As indicated under I, samples of the dispersions are taken from the storage tanks immediately after their introduction and at intervals of 2 days, and magnetic coatings are produced from the samples by the same method in each case. For this purpose, the dispersions are applied by a conventional knife coater to 20.mu. thick polyethylene terephthalate base film, the coating thickness being such that after drying 6.mu. thick magnetic coatings result. Immediately downstream of the knife there is arranged a magnetic field which, whilst the mix is still fluid, orients the longitudinal axes of the magnetic particles in the coating plane and the playing direction. The magnetic coating is dried at approximately 60.degree. C in a downstream drying zone. The orientation ratio of the magnetic coatings is determined by measuring the residual induction of the magnetic coating in the playing direction and in the crosswise direction in a field of about 2,000 oersteds.

FIG. 2 shows the orientation ratios of the various oriented magnetic coatings as a function of the storage time t, in days.

The curves are marked as described under I.

FIG. 2 shows that the magnetic coatings produced according to the invention from chromium dioxide magnetic dispersions with zinc oleate (curve 1) have the highest orientation ratio and that there is no decrease in the orientation factor even if the magnetic coatings are produced from magnetic dispersions which have been stored. The only other dispersion which shows the latter behavior is that of Comparative Experiment C (curve C) with gamma-iron(III) oxide as the magnetic pigment.

Iii. influence of prolonged dispersion on the viscosity of the magnetic dispersion

The behavior of the magnetic dispersions if the dispersing times are unusually long, the usual time being 3 to 8 days, is of interest in magnetic tape production, since for special purposes unusually long dispersing times are needed to produce a particularly smooth surface of the magnetic coating, and because the finished dispersion often cannot, for technical reasons, be transferred to an empty stirred vessel and must therefore remain in the ball mill. In order to ascertain the changes in viscosity of the magnetic dispersions according to Example 1 and Comparative Experiments A to C, the dispersions are left in the ball mill and dispersion is continued. At intervals of 2 days samples of the various dispersions are taken and their viscosities are measured. The results are shown in FIG. 3, where the viscosities (in centipoise) of the various dispersions are plotted as a function of the dispersing time t, in days, in the ball mill. It is found that, in comparison with the other dispersions, there is no significant change in viscosity in the chromium dioxide magnetic dispersion prepared according to the invention with zinc oleate. The curves are marked as described above under I.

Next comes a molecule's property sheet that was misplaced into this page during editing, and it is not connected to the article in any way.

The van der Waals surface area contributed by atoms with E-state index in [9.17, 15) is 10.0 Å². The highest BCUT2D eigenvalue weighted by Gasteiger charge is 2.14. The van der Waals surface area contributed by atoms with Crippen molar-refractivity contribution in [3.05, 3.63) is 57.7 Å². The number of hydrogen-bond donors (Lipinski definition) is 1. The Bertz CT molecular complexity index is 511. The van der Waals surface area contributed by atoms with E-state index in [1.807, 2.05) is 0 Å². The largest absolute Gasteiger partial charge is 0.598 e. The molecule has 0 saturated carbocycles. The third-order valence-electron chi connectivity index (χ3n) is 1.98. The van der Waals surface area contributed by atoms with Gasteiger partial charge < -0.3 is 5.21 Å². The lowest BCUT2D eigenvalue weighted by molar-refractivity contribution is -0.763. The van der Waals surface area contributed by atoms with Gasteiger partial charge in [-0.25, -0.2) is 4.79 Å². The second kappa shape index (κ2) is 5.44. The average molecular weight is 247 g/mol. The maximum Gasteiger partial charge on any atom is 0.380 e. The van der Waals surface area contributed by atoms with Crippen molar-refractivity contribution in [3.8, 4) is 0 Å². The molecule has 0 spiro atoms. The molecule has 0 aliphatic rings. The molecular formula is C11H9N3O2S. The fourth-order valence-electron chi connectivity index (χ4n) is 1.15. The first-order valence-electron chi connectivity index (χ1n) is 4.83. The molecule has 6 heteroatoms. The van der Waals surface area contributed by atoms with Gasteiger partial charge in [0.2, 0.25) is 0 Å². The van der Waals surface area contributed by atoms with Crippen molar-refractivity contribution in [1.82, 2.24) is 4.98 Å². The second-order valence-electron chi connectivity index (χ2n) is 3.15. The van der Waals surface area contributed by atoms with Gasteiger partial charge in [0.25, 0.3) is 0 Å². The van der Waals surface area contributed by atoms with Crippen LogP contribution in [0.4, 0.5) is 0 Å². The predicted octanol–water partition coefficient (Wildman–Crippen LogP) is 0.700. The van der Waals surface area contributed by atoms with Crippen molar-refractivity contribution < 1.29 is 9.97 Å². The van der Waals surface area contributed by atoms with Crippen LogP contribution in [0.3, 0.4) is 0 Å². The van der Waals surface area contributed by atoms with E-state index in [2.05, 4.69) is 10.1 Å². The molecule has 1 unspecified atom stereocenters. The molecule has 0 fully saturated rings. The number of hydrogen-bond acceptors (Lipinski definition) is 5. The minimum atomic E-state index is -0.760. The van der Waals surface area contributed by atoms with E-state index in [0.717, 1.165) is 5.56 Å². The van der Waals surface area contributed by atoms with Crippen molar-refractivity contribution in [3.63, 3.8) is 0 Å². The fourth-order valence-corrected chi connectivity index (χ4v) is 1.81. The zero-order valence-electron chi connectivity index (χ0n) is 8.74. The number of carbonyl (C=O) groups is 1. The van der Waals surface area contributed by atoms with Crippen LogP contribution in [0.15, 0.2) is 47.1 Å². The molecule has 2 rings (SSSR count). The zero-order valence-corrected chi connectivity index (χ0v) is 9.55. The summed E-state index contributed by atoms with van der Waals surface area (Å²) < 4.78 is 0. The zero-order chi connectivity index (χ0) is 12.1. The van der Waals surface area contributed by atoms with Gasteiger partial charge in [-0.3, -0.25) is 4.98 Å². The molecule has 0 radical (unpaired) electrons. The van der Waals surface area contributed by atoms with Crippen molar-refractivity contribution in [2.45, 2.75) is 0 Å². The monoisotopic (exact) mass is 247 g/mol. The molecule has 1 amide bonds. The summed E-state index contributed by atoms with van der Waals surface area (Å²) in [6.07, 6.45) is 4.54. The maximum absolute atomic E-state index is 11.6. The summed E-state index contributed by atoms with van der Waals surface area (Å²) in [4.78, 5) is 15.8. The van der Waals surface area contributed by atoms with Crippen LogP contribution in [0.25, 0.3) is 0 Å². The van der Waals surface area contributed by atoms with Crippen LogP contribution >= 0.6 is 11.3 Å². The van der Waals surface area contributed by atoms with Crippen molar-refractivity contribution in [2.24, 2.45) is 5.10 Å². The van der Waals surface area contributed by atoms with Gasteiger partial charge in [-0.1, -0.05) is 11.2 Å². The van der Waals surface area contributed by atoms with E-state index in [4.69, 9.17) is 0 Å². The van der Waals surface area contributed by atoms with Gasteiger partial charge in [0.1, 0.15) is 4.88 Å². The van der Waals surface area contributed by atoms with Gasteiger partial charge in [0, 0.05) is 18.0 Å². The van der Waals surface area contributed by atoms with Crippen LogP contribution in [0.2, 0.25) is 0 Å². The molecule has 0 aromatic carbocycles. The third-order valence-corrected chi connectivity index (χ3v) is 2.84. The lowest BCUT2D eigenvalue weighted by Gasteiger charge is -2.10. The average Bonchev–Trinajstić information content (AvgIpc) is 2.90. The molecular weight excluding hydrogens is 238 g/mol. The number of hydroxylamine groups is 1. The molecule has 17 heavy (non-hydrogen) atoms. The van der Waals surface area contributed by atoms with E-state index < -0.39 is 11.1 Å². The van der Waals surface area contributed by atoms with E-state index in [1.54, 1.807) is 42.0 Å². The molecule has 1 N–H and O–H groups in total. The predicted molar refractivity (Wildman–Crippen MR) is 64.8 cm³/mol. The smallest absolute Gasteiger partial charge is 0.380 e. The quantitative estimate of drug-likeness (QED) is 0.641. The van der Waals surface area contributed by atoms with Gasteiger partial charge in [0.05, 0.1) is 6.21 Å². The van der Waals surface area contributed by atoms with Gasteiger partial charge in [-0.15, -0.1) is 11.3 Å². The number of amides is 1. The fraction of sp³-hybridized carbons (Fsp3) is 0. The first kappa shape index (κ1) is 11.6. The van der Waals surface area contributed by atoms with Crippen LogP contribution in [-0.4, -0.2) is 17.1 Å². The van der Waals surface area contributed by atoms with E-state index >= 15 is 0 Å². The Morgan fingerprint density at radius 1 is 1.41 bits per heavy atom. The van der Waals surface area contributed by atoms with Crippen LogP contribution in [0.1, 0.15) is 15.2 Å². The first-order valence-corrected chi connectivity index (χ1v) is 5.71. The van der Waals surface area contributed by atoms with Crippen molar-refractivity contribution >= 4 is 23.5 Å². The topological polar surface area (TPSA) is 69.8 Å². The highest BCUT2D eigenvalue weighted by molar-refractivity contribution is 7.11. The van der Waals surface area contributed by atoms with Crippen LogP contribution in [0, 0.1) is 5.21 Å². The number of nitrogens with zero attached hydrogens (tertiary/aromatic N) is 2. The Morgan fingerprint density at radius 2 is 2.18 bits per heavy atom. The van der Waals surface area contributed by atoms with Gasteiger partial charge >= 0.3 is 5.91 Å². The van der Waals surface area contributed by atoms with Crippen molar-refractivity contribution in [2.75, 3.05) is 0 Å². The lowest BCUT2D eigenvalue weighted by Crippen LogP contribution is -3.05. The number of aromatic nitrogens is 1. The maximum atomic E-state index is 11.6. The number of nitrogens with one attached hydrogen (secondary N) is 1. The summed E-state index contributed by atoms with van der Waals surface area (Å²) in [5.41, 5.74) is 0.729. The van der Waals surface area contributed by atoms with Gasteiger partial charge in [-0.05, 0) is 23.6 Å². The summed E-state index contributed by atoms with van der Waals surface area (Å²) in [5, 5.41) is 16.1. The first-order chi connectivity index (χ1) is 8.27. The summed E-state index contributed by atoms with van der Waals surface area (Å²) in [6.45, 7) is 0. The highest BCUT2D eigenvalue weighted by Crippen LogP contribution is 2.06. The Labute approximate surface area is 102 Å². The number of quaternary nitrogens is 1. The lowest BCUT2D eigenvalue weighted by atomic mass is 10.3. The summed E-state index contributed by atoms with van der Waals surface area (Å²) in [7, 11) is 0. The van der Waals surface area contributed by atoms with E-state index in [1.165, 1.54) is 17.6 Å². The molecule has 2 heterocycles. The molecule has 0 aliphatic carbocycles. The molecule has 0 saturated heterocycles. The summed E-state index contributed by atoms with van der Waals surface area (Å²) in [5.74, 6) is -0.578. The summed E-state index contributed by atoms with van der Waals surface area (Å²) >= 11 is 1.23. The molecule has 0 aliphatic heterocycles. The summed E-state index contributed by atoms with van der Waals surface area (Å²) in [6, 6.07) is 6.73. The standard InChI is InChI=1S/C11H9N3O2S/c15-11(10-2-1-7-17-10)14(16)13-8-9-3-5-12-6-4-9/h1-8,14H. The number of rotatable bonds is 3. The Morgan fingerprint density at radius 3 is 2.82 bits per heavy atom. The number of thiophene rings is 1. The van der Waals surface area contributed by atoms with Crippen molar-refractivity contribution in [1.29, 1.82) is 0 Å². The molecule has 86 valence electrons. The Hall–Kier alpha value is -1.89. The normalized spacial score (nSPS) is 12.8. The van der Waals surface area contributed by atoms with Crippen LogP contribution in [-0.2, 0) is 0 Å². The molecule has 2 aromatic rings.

iv. influence of prolonged dispersion of the magnetic dispersion in the ball mill on the orientation ratio of magnetic coatings produced therefrom

As in III, samples of the various dispersions are taken from the ball mill at intervals of 2 days and magnetic coatings are produced therefrom as described under II. the orientation ratios of the coatings being determined. The results are shown in FIG. 4, in which the orientation ratios of the oriented magnetic coatings are plotted as a function of the dispersing time t, in days. It is found that the magnetic coatings prepared according to the invention (curve 1) have the highest orientation factors.

Claims

1. A magnetic recording media having high orientation ratios which comprises:

(a) a polyethylene terephthalate base film; and
(b) a magnetic coating on said film, said magnetic coating consisting essentially of elongated ferromagnetic chromium dioxide particles dispersed in a synthetic, organic, polymeric binder, the amount of said binder being about 0.13 to 0.5 parts per part by weight of chromium dioxide, said binder further containing from 0.5 to 6% by weight based on the amount of chromium dioxide of zinc oleate.

2. A magnetic recording media as set forth in claim 1 wherein the amount of zinc oleate is from 1 to 3% by weight based on the weight of said chromium dioxide.

Referenced Cited
U.S. Patent Documents
3398011 August 1968 Neirotti et al.
3484268 December 1969 Newman
3526598 September 1970 Lemke
3625760 December 1971 Slovinsky
3634252 January 1972 Graham
3649541 March 1972 Ingersoll
3819411 June 1974 Kitamoto et al.
Patent History
Patent number: 4091143
Type: Grant
Filed: Oct 22, 1975
Date of Patent: May 23, 1978
Assignee: BASF Aktiengesellschaft (Ludwigshafen)
Inventors: Hans Joerg Hartmann (Freinsheim), Guenter Vaeth (Limburgerhof), Helmut Kopke (Ludwigshafen)
Primary Examiner: Bernard D. Pianalto
Law Firm: Keil, Thompson & Shurtleff
Application Number: 5/624,580
Classifications
Current U.S. Class: Heavy Metal Or Aluminum Or Compound Thereof (428/328); 428/539; Magnetic Feature (428/900)
International Classification: H01F 1002;